Friday, May 27, 2016

PELAGIUS AND THE FALL OF ADAM, Dan Mayfield

Most sources I've read or heard say that Pelagius argued that man is morally unaffected by the fall of Adam. Adam's sin and fall is the example of what happens to every other soul. But those who have been influenced by Augustinian philosophy say that Adam's sin stained everyone thereafter. One sinned and all fell, that's the Augustinian view. But because Pelagius rejected that salvation is only offered to a specific few by a special dispensation of grace, the Pelagian opponents cast this as being anti-grace. This simply is not the case as Pelagius very much believed that salvation was a gift of grace.

Pelagius is cast as a heretic because he taught that man can take the initial steps to being saved by God. Calvinists teach that man is totally depraved so that man can do nothing towards his salvation. Calvin learned this from Augustine. Augustinian thought says that man is utterly lost and will stay that way unless God specially intervenes and restores some. Calvinists understand that salvation will not be universal, therefore they conclude that God specially intervenes for some so that they received the gift of faith to believe and do God’s will. But all of the rest not selected by God are doomed due to the original condition they supposedly inherited. This gross error is what Pelagius rejected.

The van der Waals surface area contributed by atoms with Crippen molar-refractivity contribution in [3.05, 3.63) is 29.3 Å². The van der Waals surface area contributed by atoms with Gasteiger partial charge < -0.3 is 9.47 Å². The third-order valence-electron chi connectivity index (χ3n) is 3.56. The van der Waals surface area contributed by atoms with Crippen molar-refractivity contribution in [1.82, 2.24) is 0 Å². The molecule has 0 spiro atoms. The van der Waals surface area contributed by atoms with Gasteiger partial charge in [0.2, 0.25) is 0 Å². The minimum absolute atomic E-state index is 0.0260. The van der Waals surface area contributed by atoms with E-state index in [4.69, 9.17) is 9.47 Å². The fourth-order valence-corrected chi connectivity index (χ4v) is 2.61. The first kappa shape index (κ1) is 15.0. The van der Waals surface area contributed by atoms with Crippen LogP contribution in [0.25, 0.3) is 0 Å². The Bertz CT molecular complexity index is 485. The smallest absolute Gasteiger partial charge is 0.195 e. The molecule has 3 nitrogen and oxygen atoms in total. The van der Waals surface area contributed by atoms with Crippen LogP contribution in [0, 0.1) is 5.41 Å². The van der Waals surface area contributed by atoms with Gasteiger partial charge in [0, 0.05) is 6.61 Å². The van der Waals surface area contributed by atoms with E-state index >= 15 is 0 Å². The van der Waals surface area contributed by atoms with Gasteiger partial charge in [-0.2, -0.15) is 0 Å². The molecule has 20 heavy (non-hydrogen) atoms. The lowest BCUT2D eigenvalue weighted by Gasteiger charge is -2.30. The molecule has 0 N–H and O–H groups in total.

Pelagius did not deny that men are sinful and in need of saving grace. But he did believe that all men, as much as Adam, choose their path to follow and obey God. And doing so by faith, they are saved by God’s grace that has been calling all men.

In defense of Pelagius, Adam sinned without any fallen nature. Why is it difficult to understand that given the same temptation, at a similar age of knowing, that all of Adam's children follow the sin path? In other words, man doesn't need to inherit a fallen nature to sin.

Also in defense of Pelagius, God is just and does not send people to hell who haven't earned it as the wages of sin, Rom 6:23.

It is our just God who teaches us that justice means personal responsibility. On judgment day, each and every soul will only be judged guilty on the basis of his own sins. Deuteronomy 24:16 and Ezekiel 18:20 says that God does not punish one man for another man's trespasses. So the very idea that Adam's sin is passed to every soul afterward is contrary to God's justice and can't be true.

An Augustinian will try to smooth over the obvious injustice by arguing that the reprobate souls will be judged for their own sins and this makes the judgment just. The reality is that the reprobate souls, according to Augustine, are born already in a sinful state so as to be utterly incapable of doing anything but sin. That makes the judgment unjust.

Don't get me wrong. I'm not saying I know everything about Pelagius or that I'm a Pelagian. But what he taught against Augustine on original sin and free will was right on.

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